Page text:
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May 09, 1980 - Image 21

Resource type:
Michigan Daily, 1980-05-09

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The Michigan Daily-Friday, May 9, 1980-Page 21

Guard called
"disaster wail
as the numbe
bed past 25,0a
burden alread
Two compa
duty to help
centers, whe
short. Twelve
Broward and
were reporte
record influx
migration off
2,000 arrivals
the total to ab
the 90=mile c
Mariel in Cub
Havana ra
boats remain
pick up refuge

Cuban refugee shelters
T, Fla. (AP)-The Coast "When we set this thing up we safer sealift.
the "Freedom Flotilla" a estimated the capacity at about 2,000," "THERE'S A DISASTER out there
ting to happen" yesterday said Florida National Guard Col. waiting to happen," Hayes said, adding
r of Cuban refugees lim- Robert Ensslin, surveying an old Navy that a sudden storm could kill hundreds
0 with more on the way to seaplane hangar jammed with of persons trying to make the crossing
dy packed shelters. refugees. "We're making it work, in small private boats. Stormy weather
anies of Marines were on though, with 4,400." earlier in the boatlift caused six
keep order at the refugee AT THE GOVERNMENT'S "tent drownings.
re tempers were running city" near Eglin Air Force Base in the A boat called the "Sara Jane" arrived
of the 14 centers in Dade, Florida Panhandle, authorities said at overnight with about 100 refugees.
d Palm Beach counties least some of the 7,000 refugees being Crew members said they were lost at
d short of food and sup- processed began resettling into U.S. sea for two days before finding their
communites yesterday. way to port. The "Dr. Daniel" docked
'OUR straight days of At Fort Chaffee, Ark., the Army con- Tuesday with more than 600 refugees
es, the rate of arrivals firmed that some Cuban refugees would and "so overloaded it could have been a
slowed yesterday as im- begin arriving there no later than major catastrophe," said Thom Casey,
icials counted fewer than Saturday. Lt. Col. Chris Crescioni said federal coordinator at Key West.
by 5 p.m. That brought the refugees will be flown in at the rate THE 142-FOOT BOAT was declared
out 25,500 who have made of about 1,200 a day. The Army expects dangerously unsafe by the Coast Guard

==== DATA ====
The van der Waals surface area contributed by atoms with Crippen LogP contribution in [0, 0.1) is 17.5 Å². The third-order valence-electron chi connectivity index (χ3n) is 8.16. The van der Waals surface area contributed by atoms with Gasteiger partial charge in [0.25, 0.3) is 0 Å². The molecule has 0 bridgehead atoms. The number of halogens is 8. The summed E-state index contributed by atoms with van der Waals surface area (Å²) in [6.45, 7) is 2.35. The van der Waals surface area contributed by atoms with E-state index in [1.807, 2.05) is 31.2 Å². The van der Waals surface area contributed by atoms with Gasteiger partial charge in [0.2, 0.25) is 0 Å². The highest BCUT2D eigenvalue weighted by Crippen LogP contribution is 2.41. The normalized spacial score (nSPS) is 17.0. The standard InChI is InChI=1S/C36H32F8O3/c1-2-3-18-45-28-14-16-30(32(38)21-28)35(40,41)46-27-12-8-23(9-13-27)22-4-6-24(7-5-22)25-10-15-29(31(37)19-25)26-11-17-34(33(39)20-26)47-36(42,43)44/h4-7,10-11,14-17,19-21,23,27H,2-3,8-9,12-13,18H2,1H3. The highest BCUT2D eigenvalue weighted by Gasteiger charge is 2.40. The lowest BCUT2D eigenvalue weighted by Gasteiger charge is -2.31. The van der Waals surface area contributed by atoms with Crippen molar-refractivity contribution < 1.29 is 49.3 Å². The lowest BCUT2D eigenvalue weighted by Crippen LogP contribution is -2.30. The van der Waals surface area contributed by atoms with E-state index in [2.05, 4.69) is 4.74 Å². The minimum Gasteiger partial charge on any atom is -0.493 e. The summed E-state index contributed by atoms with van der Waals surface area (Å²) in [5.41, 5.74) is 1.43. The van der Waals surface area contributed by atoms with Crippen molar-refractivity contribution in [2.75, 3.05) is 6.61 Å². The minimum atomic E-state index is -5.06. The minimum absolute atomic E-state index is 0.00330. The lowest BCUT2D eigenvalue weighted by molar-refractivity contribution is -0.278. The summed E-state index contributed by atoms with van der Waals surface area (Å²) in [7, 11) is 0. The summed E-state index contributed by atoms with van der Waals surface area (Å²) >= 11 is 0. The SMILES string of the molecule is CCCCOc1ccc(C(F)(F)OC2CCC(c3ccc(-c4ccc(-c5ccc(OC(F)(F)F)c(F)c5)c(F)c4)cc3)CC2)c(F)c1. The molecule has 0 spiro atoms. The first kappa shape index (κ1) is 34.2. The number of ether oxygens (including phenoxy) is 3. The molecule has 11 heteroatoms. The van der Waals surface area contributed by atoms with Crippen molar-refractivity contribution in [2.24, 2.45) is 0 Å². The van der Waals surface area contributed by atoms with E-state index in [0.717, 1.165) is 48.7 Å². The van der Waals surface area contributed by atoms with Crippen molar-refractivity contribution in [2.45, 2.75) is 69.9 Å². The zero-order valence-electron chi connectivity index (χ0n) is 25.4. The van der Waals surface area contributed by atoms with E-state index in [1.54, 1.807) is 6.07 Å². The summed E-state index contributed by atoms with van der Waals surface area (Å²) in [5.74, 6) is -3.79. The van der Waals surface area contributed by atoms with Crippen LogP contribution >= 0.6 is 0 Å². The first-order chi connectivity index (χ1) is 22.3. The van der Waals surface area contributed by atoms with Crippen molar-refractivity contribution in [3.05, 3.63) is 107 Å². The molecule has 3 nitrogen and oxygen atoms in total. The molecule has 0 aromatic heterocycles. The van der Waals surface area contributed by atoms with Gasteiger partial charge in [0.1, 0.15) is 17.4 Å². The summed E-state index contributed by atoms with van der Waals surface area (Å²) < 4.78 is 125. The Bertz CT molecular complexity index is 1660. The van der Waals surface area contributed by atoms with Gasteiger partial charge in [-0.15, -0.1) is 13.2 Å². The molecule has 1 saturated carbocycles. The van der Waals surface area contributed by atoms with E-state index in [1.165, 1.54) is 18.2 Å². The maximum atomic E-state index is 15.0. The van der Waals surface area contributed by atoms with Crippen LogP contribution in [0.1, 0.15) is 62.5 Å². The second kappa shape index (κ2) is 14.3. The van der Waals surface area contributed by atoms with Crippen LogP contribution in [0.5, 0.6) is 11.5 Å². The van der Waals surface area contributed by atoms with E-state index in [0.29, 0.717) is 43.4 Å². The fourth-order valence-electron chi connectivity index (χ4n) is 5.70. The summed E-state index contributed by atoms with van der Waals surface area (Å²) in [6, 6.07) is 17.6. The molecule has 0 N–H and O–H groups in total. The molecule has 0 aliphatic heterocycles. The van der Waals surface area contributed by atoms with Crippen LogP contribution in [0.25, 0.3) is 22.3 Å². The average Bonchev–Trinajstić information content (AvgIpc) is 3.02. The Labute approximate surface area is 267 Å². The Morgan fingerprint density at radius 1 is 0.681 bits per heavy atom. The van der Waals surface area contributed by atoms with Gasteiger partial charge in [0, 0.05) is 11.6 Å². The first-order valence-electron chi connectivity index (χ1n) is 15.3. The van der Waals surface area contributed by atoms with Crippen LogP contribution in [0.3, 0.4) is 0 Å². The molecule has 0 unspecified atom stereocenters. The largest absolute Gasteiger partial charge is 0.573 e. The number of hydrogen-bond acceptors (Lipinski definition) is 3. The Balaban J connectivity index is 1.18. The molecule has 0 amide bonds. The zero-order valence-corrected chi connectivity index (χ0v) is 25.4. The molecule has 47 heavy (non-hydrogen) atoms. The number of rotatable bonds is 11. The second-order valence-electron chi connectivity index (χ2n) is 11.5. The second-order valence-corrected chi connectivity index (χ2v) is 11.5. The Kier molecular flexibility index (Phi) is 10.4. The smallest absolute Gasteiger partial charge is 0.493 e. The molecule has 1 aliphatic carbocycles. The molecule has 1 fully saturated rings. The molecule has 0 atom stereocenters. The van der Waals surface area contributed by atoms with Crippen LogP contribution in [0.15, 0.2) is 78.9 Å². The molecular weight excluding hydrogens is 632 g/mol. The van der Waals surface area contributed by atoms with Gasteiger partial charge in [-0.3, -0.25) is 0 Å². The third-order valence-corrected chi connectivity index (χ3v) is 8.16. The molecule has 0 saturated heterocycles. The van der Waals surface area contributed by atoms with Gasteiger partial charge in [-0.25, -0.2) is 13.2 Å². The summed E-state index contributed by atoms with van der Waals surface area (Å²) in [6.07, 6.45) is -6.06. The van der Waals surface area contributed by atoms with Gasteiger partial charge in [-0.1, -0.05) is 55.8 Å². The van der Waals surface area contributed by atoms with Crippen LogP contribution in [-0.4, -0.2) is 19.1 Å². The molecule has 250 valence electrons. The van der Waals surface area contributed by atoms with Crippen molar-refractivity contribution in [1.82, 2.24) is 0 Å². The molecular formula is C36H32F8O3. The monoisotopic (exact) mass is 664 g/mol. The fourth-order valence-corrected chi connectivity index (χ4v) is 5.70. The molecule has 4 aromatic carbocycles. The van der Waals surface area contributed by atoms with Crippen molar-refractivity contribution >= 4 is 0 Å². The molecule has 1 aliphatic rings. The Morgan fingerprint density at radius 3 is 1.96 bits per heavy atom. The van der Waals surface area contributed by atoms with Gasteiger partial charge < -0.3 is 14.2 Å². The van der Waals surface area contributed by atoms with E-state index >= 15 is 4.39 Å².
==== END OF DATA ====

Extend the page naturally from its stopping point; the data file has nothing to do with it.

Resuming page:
rossing from the port of between 15,000 and 20,000 at the Arkan-
a to Florida in the past 18 sas facility.
In Washington, Adm. John B. Hayes,
dio reported about 1,400 commandant of the Coast Guard, said Da ily Cla sif Ie
ed at Mariel waiting to he had urged the White House toul
ees. negotiate with Cuban authorities for a

and is being held at the Key West Dock.
The Carter Administration, mean-
while, disclosed its standards yester-
day for seizing private boats that carry
Justice Department spokesman
Robert Smith said boats now will be
seized only if they're unsafe, carrying
too many passengers, or if the captains
are engaged in profiteering.
Earlier food shortages in Key West
appeared eased yesterday as the
American Red Cross contracted with a
caterer to maintain a steady supply of
"We told them to just keep it
coming," said Red Cross worker Susan
Lively. "We'll worry about the bill
ds Get Results

State veteran joins
Agent Orange suit

WMqT'9 T44E LriLTITE + co7~r
iVV"P FtR, T14 MOVle WI-rN

(Continued from Page 20)
country," Schlegal said yesterday.
Seventeen other Michigan residents
had been named in the class action suit
which claimed exposure to the her-
bicide caused intestinal sickness, liver
diseases, cancer and birth defects.
NATIONWIDE, about 300' veterans
and their families have filed suit in at
least 30 federal district courts.
The Michigan suit was filed in U.S.
District court in March. Named as
defendants in the case were Dow, Her-
cules Inc., Diamond Shamrock Corp,
Monsanto ,Co., Hooker Chemical Co.,
Uniroyal Inc. and Thompson-Hayward
Chemical Co.
The plaintiffs in the suit want the
seven U.S. firms to set up a perpetual
trust fund for persons allegedly suf-
fering ailments caused by Agent

Orange. The suit claims 2.4 million
American servicemen were exposed to
the chemical.
THOMAS, A part-time delivery-man,
spent 13 months on combat duty in
Vietnam during 1970 and 1971.
Planes reportedly dropped 60 tons of
Agent Orange in Vietnam between 1962
and 1969. The Air Force discontinued
the drops after it was suggested the
chemical caused birth defects in un-
born children.
The chemical companies involved in-
the lawsuit have maintained no eviden-
ce has been drawn up to prove the
defoliant causes long-term health
problems. The herbicide continues to be
sold for use on pasture and range land
and for brush and weeds along road-


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